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Reserve pilots utilize A-10s in support of Total Force Integration

by Airman 1st Class Frances Locquiao
23rd Wing Public Affairs

6/25/2008 - MOODY AIR FORCE BASE, Ga. (AFPN) -- Air Force Reserve Command pilots recently took flight in an A-10 Thunderbolt II here in support of an Air Force-wide initiative designed to integrate reservists, guardsmen and civilians with active-duty Airmen.

The Total Force Integration initiative, which was established by Air Force officials at Moody Air Force Base in September 2007, is designed to join all Airmen and their civilian counterparts to more efficiently complete the mission.

Two pilots from the 442nd Fighter Wing, Det. 1, took flight in a 23rd Fighter Group A-10 for the first time since completing conversion training.

Moody AFB's reservists operate under their own command structure and report to the 442nd FW, an Air Force Reserve Command A-10 unit at Whiteman AFB, Mo.

Nellis AFB, Nev., Elmendorf AFB, Alaska, and Holloman AFB, N.M., are also currently participating in the TFI effort.

"This was the first time we were able to fly the A-10C since completing conversion training," said Lt. Col. Mickey Moore, 442nd FW, Det. 1 director of operations. "We are getting back into the flying business so that our pilots will be re-familiarized with the aircraft."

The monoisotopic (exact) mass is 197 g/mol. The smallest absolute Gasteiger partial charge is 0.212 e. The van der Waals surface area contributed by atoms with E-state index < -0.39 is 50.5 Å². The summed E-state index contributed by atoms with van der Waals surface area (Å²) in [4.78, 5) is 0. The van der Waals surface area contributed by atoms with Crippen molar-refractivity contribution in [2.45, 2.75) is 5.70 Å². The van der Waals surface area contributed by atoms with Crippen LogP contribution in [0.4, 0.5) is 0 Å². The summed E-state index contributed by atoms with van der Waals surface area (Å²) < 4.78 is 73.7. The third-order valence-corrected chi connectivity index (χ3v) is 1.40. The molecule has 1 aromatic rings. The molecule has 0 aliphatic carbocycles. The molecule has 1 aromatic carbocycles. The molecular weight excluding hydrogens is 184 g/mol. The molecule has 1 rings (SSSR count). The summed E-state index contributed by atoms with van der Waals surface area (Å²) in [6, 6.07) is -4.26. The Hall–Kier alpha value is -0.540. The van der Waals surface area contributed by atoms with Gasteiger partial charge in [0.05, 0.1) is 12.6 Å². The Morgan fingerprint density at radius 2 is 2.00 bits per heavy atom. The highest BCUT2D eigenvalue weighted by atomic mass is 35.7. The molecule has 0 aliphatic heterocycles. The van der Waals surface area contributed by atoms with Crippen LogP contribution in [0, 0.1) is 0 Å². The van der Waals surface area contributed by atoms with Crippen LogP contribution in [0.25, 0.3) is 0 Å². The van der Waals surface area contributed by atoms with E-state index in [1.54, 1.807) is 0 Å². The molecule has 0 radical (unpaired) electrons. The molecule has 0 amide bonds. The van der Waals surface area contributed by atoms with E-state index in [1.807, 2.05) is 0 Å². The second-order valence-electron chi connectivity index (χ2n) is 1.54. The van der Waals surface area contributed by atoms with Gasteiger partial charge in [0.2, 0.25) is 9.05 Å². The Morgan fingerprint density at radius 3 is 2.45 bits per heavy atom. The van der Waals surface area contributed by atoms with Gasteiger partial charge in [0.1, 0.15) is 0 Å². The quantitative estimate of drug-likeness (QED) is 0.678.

The recent flights marked a return to flying operations for the unit after a transitional period where the initial cadre focused on building the groundwork for the new Reserve organization.

Capt. LaRue Russell, the 442nd FW, Det. 1 director of training, was the first pilot to fly an integrated sortie here, launched by another reservist, crew chief Senior Airman Tracey Robson.

"It was very enjoyable to fly the C-model A-10 again," Captain Russell said. "The biggest challenges were remembering the things I learned about flying the A-10C and knocking the rust off."

The unit will continue to train and build on its experiences with the A-10C, said Col. Greg Eckfeld, the 442nd FW Det. 1 commander.

"We want to build a cadre of experience, both pilot and maintenance professionals," he said. "Our pilots are expected to continuously train and instruct Moody (AFB) pilots."

The pilots will fly at least six to nine times a month, fully integrating into the active-duty flight schedules.

"We have a different flying hour program," Colonel Moore said. "Our schedule does not take time away from the active-duty flying program."

On top of fully integrating the pilots into the active-duty flying schedule, the unit will be bringing approximately 200 additional maintainers to Moody' AFBs flightline.

"We're very motivated to be successful and help support the (23rd FG) mission," Colonel Eckfeld said. "The integration has been smooth, and the next step is waiting for the other Reserve maintainers and pilots to arrive."



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